WSOP reporters refer to it as a “David and Goliath story,” which is so very fitting, to say the least. It could also be called “Daniels in the Lion’s Den,” as the final play came down to Daniel against Daniel. There are only a handful of other players that could have made The Big One for One Drop any more dramatic. The stage for the final table of the one and only $1 million buy-in tournament, Event #57 of the 2014 WSOP was set up with Daniel Negreanu on one side and Daniel Colman on the other. Behind Negreanu was a huge congregation of fans and supporters on the rail, as well as more poker experience than anyone else might ever catch up to. Behind 23-year-old young gun, Colman, was a strapping online poker career and apparently the skills to best the best.
This was Colman’s first final table appearance at a WSOP event, so the pressure was on for the $15+million prize and the platinum gold bracelet, which ultimately went to Colman after a highly honorable heads-up showdown. This ups his all-time money list exponentially, as previously he had only just under $160K in WSOP cash outs. However, Negreanu is not without title because after a second-place payout worth more than $8.2 million, Negreanu is now the world’s biggest all-time money winner with more than $40 million in career tourney earnings, surpassing previous all-timer and 2012 Big One for One Drop champion, Antonio Esfandiari.
Day 2 seemed to drag out, but by Day 3, a winner would submerge. Nine players sat at the final table, only two of which had won WSOP titles before. Scott Seiver, who finished in sixth place with $1.6 million in earnings, had one prior bracelet win, while Negreanu had six, hoping to land a seventh by the time it was down to two-handed play, but it only took 118 hands to determine the winner. Unfortunately Tom Hall would bust out in ninth place, the only one not receiving a come up on this tournament, as the Big One for One Drop prize pool only paid the top 8. Hall had been second-to-chip leader by the end of Day 2, trailed only by Esfandiari.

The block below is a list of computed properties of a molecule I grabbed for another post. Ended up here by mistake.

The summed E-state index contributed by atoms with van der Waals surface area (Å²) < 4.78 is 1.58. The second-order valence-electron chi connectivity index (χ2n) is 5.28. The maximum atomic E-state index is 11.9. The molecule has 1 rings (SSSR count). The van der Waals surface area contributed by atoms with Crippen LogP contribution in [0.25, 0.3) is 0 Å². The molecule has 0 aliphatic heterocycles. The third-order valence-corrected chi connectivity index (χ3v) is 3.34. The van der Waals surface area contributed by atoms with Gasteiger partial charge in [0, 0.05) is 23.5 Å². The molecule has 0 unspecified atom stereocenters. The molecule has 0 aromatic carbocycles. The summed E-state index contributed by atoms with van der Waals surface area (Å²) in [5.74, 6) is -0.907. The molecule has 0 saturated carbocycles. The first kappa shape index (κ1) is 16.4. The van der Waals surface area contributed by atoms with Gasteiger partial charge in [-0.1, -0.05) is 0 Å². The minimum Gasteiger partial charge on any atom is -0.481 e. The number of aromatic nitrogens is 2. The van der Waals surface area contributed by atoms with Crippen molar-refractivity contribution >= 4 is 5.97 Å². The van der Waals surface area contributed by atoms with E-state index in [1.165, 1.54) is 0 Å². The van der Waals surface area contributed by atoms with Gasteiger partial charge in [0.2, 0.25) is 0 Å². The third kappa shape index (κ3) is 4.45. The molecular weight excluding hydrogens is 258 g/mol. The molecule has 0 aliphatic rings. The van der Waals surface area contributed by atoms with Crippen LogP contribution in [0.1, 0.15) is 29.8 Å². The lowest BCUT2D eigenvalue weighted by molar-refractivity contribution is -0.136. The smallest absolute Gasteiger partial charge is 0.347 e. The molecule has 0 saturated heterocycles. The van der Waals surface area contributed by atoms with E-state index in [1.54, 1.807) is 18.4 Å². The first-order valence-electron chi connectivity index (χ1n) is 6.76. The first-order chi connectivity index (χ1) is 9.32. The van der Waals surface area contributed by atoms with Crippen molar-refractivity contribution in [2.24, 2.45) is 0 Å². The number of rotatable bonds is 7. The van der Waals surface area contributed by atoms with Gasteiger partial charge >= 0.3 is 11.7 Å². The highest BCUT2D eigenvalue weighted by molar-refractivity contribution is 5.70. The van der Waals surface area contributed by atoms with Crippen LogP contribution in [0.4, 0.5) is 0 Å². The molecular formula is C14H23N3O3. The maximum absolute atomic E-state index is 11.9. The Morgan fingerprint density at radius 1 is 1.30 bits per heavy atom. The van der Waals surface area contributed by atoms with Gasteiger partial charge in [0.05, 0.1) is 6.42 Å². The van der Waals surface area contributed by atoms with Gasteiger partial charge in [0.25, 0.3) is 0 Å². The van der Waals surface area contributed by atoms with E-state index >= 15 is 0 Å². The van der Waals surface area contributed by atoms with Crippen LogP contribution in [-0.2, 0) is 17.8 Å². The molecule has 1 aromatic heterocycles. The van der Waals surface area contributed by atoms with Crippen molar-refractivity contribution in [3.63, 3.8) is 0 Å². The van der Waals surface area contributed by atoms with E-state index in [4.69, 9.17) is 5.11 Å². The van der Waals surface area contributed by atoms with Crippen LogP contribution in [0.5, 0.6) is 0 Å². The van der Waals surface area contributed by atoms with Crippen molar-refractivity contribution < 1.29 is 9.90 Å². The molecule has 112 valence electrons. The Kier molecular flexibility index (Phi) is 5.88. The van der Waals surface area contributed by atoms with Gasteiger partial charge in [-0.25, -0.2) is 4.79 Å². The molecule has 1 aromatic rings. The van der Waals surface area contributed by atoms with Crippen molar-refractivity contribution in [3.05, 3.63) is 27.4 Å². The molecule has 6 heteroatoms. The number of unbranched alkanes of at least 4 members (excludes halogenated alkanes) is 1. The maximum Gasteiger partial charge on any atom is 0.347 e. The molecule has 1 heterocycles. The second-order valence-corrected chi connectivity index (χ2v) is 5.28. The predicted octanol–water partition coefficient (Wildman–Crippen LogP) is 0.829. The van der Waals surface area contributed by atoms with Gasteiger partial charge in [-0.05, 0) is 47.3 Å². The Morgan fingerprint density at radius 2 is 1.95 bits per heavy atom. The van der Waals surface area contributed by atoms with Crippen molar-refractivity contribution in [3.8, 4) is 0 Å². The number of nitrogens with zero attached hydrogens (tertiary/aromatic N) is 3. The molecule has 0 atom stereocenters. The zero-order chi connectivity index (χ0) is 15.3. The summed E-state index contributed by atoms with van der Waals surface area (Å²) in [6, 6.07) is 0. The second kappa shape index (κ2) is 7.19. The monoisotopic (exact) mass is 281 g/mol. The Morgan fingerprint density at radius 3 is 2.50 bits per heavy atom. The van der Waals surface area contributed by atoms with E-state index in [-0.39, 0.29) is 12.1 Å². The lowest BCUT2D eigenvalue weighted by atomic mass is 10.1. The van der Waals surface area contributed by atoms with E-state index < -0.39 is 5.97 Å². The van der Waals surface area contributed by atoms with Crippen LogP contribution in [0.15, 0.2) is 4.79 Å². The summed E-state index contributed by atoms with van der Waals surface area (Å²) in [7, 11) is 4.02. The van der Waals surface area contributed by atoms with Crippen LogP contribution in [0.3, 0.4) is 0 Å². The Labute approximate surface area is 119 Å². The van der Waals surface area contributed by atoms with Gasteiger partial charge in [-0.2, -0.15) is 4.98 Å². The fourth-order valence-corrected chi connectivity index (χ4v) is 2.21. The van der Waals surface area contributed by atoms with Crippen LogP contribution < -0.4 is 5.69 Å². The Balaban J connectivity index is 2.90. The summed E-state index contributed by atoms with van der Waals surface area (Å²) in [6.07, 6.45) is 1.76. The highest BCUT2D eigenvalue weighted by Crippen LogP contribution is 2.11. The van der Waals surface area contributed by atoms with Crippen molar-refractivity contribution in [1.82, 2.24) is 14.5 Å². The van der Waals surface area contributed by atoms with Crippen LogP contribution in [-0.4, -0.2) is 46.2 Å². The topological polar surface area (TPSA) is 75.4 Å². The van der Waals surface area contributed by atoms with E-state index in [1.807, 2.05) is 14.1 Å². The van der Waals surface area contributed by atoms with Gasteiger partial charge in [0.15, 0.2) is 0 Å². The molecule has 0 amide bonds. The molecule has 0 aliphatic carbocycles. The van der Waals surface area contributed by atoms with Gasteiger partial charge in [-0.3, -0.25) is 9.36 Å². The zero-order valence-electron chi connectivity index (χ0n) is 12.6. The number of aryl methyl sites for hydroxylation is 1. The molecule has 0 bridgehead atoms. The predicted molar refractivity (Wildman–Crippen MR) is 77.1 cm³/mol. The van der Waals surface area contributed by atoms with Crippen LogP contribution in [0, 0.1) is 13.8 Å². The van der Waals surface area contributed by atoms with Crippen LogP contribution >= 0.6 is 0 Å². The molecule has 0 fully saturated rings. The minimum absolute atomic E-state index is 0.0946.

This year’s event attracted 42 players and amassed more than $37 million in prize pool funds and $4.6 million going to the One Drop charity. To add to that donation, US residents may text ONEDROP to 20222 and donate $10 to the charity in honor of this epic event. More than $11 million has been raised for One Drop since the WSOP partnered with the charity three years ago. It’s hard to envision the actual impact that has had on the world, but it’s even harder to imagine the impact that would not have been if it weren’t for the visionary and generous genius of Guy Lalibertè, whose idea for a massive charitable tournament that would be the biggest ever in the world, made all of this possible. And it’s not just the money, but global awareness of this charity that will be enlarged due to television broadcasts of the event, as well as buzz in the poker community both live and online.
As always, there was much speculation about who would participate in this event this year. In hindsight, the WSOP has released the following stats.
Of the 42 registrants, 30 were pros, while 12 were recreational players or amateurs. Eighteen players were repeat participants from the 2012 event; 24 were new to the event. Fifteen participants were bracelet winners, while there was only one Poker Hall of Fame member, Erik Seidel and one WSOP Main Event Champion, Greg Merson. Five of the eight final table players from 2012 were return players (Phil Hellmuth, Bobby Baldwin, and Richard Yong from the 2012 final table did not participate this year).
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